Enhanced Recovery After Surgery (ERAS) proposes a multimodal, evidence-based approach to perioperative care. Thanks to the improvement in care protocols and the fluidity of the patient pathway, the first goal of ERAS is the improvement of surgical outcomes and patient experience, with a final impact on a reduction in the hospital length of stay (LOS). The implementation of ERAS in spinal surgery is in the early stages. The authors report on their initial experience in applying an ERAS program to several degenerative spinal fusion procedures.
The authors selected two 2-year periods: the first from before any implementation of ERAS principles (pre-ERAS years 2012–2013) and the second corresponding to a period when the paradigm was applied widely (post-ERAS years 2016–2017). Patient groups in these periods were retrospectively compared according to three degenerative conditions requiring fusion: anterior cervical discectomy and fusion (ACDF), anterior lumbar interbody fusion (ALIF), and posterior lumbar fusion. Data were collected on patient demographics, operative and perioperative data, LOSs, 90-day readmissions, and morbidity. ERAS-trained nurses were involved to support patients at each pre-, intra-, and postoperative step with the help of a mobile application (app). A satisfaction survey was included in the app.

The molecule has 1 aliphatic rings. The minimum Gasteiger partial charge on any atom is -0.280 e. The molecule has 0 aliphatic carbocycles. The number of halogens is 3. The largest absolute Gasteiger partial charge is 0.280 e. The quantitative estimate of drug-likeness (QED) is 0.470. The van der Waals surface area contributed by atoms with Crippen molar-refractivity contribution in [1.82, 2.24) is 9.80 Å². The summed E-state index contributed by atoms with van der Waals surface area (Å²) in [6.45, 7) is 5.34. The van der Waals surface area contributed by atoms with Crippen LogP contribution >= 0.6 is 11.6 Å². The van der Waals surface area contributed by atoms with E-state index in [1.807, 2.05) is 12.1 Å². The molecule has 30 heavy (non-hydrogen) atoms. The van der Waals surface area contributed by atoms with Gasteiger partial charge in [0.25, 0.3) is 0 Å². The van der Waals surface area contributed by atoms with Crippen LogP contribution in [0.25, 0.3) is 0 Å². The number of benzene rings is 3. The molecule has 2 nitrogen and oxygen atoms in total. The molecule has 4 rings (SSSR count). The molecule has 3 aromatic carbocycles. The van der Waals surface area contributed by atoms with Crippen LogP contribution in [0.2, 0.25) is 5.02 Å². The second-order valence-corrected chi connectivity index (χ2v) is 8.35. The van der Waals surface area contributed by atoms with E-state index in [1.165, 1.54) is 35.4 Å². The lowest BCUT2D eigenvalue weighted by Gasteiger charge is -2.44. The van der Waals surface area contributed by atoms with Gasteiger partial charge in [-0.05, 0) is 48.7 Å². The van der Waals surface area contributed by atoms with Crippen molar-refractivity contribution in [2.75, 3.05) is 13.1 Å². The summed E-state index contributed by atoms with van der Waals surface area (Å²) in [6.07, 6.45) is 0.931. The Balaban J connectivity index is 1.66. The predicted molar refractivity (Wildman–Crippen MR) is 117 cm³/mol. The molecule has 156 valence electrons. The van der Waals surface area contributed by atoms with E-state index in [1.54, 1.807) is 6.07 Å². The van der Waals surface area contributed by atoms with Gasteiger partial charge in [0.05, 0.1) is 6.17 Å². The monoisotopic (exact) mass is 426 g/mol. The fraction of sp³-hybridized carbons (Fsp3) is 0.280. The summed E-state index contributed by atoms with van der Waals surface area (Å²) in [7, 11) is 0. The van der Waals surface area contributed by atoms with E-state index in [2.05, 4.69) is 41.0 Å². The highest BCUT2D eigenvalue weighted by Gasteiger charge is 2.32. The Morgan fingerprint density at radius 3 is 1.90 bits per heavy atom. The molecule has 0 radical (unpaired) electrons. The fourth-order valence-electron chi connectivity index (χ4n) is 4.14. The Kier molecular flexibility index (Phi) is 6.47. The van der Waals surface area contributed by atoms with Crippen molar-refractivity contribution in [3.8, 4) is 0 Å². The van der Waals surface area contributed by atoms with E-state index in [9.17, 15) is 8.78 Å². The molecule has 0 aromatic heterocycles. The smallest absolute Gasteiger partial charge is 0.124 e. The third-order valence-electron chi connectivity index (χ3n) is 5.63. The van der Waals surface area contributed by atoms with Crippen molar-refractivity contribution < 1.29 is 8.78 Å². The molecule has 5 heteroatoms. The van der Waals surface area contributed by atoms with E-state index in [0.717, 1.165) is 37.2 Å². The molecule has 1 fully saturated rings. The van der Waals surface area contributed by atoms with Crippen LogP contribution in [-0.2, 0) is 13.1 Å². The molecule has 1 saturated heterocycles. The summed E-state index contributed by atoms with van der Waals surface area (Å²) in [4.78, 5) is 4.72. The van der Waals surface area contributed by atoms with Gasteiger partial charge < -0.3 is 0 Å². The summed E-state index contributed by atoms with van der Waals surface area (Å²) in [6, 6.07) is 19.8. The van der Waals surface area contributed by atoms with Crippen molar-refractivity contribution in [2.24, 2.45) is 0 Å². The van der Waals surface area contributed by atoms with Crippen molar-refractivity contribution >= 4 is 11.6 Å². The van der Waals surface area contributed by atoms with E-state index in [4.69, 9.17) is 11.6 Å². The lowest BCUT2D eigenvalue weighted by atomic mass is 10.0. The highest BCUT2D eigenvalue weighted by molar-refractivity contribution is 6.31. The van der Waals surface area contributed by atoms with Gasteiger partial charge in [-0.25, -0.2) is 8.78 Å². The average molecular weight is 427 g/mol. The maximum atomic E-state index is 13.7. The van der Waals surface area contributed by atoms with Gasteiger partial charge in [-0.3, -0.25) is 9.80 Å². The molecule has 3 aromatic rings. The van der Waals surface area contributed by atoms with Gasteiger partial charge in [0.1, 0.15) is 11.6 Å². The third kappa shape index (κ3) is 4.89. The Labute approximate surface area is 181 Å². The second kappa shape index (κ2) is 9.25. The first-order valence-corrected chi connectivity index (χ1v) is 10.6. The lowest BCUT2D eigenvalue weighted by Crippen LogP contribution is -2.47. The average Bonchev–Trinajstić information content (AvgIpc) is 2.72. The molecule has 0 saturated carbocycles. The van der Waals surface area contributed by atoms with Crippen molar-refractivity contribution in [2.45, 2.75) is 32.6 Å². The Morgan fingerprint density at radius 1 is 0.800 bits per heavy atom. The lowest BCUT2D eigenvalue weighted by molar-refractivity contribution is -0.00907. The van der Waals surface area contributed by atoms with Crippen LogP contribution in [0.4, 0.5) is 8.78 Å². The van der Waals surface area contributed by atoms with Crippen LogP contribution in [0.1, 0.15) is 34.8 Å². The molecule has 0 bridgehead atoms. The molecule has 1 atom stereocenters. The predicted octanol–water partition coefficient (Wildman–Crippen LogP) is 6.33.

The pre-ERAS group included 1563 patients (159 ALIF, 749 ACDF, and 655 posterior fusion), and the post-ERAS group included 1920 patients (202 ALIF, 612 ACDF, and 1106 posterior fusion). The mean LOS was significantly shorter in the post-ERAS group than in the pre-ERAS group for all three conditions. It was reduced from 6.06 ± 1.1 to 3.33 ± 0.8 days for the ALIF group (p < 0.001), from 3.08 ± 0.9 to 1.3 ± 0.7 days for the ACDF group (p < 0.001), and from 6.7 ± 4.8 to 4.8 ± 2.3 days for posterior fusion cases (p < 0.001). There was no significant difference in overall complications between the two periods for the ALIF (11.9% pre-ERAS vs 11.4% post-ERAS, p = 0.86) and ACDF (6.0% vs 8.2%, p = 0.12) cases, but they decreased significantly for lumbar fusions (14.8% vs 10.9%, p = 0.02). Regarding satisfaction with overall care among 808 available responses, 699 patients (86.5%) were satisfied or very satisfied, and regarding appreciation of the mobile e-health app in the perceived optimization of care management, 665 patients (82.3%) were satisfied or very satisfied.
The introduction of the ERAS approach at the authors’ institution for spinal fusion for three studied conditions resulted in a significant decrease in LOS without causing increased postoperative complications. Patient satisfaction with overall management, upstream organization of hospitalization, and the use of e-health was high. According to the study results, which are consistent with those in other studies, the whole concept of ERAS (primarily reducing complications and pain, and then reducing LOS) seems applicable to spinal surgery.